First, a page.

Brewing to a Taste Profile

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The Custom Designed Beer

Remember, if you can describe it, you can brew it.

Ah, the glow of pride a homebrewer feels when one of their brews gets the unequivocal stamp of approval. If homebrewing is your hobby, approval is what you strive for. It’s really not too difficult to make drinkable beer, but hacking through the jungle of information available is somewhat daunting. Where do you start? What if your finished product isn’t close to what you intended? How do you modify it properly? Here are some suggestions to help you get to the Promised Land.

Three major things can make or break a beer: technical aspects, system adeptness, and recipe formulation.

First, let’s assume you’ve eliminated or reduced the frequency of technical problems: you’ve learned all you can about sanitizing; your fermentation conditions are within range—neither too hot nor too cold; and your yeast is healthy.

Next, you’ve mastered your brewing setup. There are as many systems as there are brewers. Even the simplest can work and work well. Perfect reproducibility isn’t necessary—it is homebrew, after all—but you should be able to establish some sort of consistency from batch to batch with regard to extraction rates, hop utilization, and such.

The third step, recipe formulation, lets a brewer fine-tune ingredients, temperatures and timing to get exactly the result he or she wants. Here are a few variables that the brewer can tweak:

You want a full-bodied beer. Use a less attenuative yeast (one that converts fewer sugars to alcohol), malt with more character (carapils for light beers or caramel for darker ones), higher mash temperature, or less adjunct (grains in addition to barley).

You want a lighter-bodied beer. Use a more attenuative yeast, malt with less character, or lower mash temperature, add some adjunct.

You like a darker beer. Use more color malts like caramel, chocolate and black, but be judicious at first. Increase boil time.

You want a lighter-colored beer: Use less or no color malts; pale ale or pilsner malt alone is OK. Combine extra light dried malt extact with minimal color malts. Reduce boil time.

Your last batch was too sweet. Incomplete fermentation is the culprit. Check fermentation temperature. Make sure your yeast is healthy when you pitch. Aerate well.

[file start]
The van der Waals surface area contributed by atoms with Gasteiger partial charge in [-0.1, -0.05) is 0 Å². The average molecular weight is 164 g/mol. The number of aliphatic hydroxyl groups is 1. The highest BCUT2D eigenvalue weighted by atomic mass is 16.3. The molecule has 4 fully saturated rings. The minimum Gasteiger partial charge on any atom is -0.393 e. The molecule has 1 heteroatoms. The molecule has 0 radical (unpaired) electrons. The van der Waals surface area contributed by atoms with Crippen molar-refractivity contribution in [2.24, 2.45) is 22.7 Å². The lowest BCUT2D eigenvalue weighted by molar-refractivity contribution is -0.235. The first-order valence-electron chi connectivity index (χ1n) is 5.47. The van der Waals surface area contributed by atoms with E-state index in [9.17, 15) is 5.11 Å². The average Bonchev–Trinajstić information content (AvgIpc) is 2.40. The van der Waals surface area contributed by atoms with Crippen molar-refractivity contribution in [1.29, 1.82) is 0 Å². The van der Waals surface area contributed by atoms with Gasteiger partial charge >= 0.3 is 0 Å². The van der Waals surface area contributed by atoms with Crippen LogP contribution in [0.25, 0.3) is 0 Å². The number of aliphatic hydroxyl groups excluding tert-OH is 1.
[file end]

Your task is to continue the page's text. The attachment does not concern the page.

You like a lot of hop bitterness. Use more hops early in the boil; get a handle on your system’s utilization.

The last batch had a rough hop bitterness. Use low alpha acid hops in greater quantity for bittering.

You love hop aroma. Use copious amounts of hops in late additions for IPAs and pilsners. Don’t be afraid to add them very late, or experiment with secondary fermenter hopping or dry-hopping.

You like the definitive hop character of certain beers. Use the appropriate hops: Cascade for American, East Kent Goldings for English, Tetnang or Halletau for German, and Saaz for Czech beers.

You like a lot of malt character. Try decoction mashing, use Munich malts, use melanoidin malts.

Recipe formulation can be approached from many directions. Get a recipe from a brewer who always seems to hit what he/she wants. Experienced, good homebrewers are worth their weight in Kent Goldings. Join a homebrew club and learn some really obscure tips.

You can also consult one of the many books that exist. Here are a few. For general recipe formulation, cite Ray Daniel’s Designing Great Beers. For overall brewing methodology, there are the staples, The Homebrewer’s Companion and The New Complete Joy of Homebrewing by the whimsical and practical pioneer himself, Charlie Papazian. A new book entitled How to Brew by John Palmer is just as comprehensive as the Companion. For lager brewing, check out famed brewer/author Greg Noonan’s fairly technical Brewing Lager Beer.

Michael Jackson’s The Beer Companion and The Great Beers of Belgium are not brewing books, but they provide enough data for a savvy homebrewer to design a beer. Finally, download a copy of the Beer Judge Certification Program (BJCP) guidelines. Like Jackson’s publications, the information is not extensive relative to a homebrewing book, but enough is there to get started.

One other key point to remember—stick with traditional ingredients as much as possible. In other words, German ingredients for German beers, English ingredients for English beers, etc. Also give some thought to water treatment.

Remember, if you can describe it, you can brew it.

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